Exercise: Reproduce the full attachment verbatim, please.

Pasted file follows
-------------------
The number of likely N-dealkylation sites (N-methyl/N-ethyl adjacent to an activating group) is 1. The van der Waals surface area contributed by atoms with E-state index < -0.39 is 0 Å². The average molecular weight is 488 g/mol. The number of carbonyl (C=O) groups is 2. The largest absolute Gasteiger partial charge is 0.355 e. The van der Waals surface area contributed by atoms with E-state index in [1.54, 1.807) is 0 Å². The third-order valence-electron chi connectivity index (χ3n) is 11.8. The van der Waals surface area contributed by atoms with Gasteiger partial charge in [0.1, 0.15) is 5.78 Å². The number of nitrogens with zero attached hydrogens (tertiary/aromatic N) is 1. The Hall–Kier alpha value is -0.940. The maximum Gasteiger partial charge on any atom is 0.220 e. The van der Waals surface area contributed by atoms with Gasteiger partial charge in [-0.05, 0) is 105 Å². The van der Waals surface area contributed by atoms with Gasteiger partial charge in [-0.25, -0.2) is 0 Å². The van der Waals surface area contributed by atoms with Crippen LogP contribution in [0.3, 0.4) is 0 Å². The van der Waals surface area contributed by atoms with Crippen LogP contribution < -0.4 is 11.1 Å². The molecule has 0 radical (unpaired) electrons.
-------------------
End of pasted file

The number of likely N-dealkylation sites (N-methyl/N-ethyl adjacent to an activating group) is 1. The van der Waals surface area contributed by atoms with E-state index < -0.39 is 0 Å². The average molecular weight is 488 g/mol. The number of carbonyl (C=O) groups is 2. The largest absolute Gasteiger partial charge is 0.355 e. The van der Waals surface area contributed by atoms with E-state index in [1.54, 1.807) is 0 Å². The third-order valence-electron chi connectivity index (χ3n) is 11.8. The van der Waals surface area contributed by atoms with Gasteiger partial charge in [0.1, 0.15) is 5.78 Å². The number of nitrogens with zero attached hydrogens (tertiary/aromatic N) is 1. The Hall–Kier alpha value is -0.940. The maximum Gasteiger partial charge on any atom is 0.220 e. The van der Waals surface area contributed by atoms with Gasteiger partial charge in [-0.05, 0) is 105 Å². The van der Waals surface area contributed by atoms with Gasteiger partial charge in [-0.25, -0.2) is 0 Å². The van der Waals surface area contributed by atoms with Crippen LogP contribution in [0.3, 0.4) is 0 Å². The van der Waals surface area contributed by atoms with Crippen LogP contribution < -0.4 is 11.1 Å². The molecule has 0 radical (unpaired) electrons.